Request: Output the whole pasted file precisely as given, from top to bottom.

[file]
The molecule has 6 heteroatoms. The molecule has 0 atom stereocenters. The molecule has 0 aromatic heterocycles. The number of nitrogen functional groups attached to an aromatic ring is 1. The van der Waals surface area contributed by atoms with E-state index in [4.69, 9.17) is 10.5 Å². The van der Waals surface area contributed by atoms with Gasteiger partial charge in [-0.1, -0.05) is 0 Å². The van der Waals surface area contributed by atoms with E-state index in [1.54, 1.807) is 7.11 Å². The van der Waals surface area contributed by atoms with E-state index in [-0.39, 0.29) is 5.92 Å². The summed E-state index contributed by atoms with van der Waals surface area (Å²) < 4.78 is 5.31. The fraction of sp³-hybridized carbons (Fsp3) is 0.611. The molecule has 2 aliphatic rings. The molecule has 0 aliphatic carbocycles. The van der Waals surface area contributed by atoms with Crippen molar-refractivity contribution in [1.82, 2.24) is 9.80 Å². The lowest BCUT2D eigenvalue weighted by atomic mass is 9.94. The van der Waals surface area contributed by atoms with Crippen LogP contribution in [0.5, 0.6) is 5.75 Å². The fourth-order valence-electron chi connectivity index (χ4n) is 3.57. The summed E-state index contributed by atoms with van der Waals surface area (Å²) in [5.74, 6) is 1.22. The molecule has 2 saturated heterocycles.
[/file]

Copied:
The molecule has 6 heteroatoms. The molecule has 0 atom stereocenters. The molecule has 0 aromatic heterocycles. The number of nitrogen functional groups attached to an aromatic ring is 1. The van der Waals surface area contributed by atoms with E-state index in [4.69, 9.17) is 10.5 Å². The van der Waals surface area contributed by atoms with Gasteiger partial charge in [-0.1, -0.05) is 0 Å². The van der Waals surface area contributed by atoms with E-state index in [1.54, 1.807) is 7.11 Å². The van der Waals surface area contributed by atoms with E-state index in [-0.39, 0.29) is 5.92 Å². The summed E-state index contributed by atoms with van der Waals surface area (Å²) < 4.78 is 5.31. The fraction of sp³-hybridized carbons (Fsp3) is 0.611. The molecule has 2 aliphatic rings. The molecule has 0 aliphatic carbocycles. The van der Waals surface area contributed by atoms with Crippen molar-refractivity contribution in [1.82, 2.24) is 9.80 Å². The lowest BCUT2D eigenvalue weighted by atomic mass is 9.94. The van der Waals surface area contributed by atoms with Crippen LogP contribution in [0.5, 0.6) is 5.75 Å². The fourth-order valence-electron chi connectivity index (χ4n) is 3.57. The summed E-state index contributed by atoms with van der Waals surface area (Å²) in [5.74, 6) is 1.22. The molecule has 2 saturated heterocycles.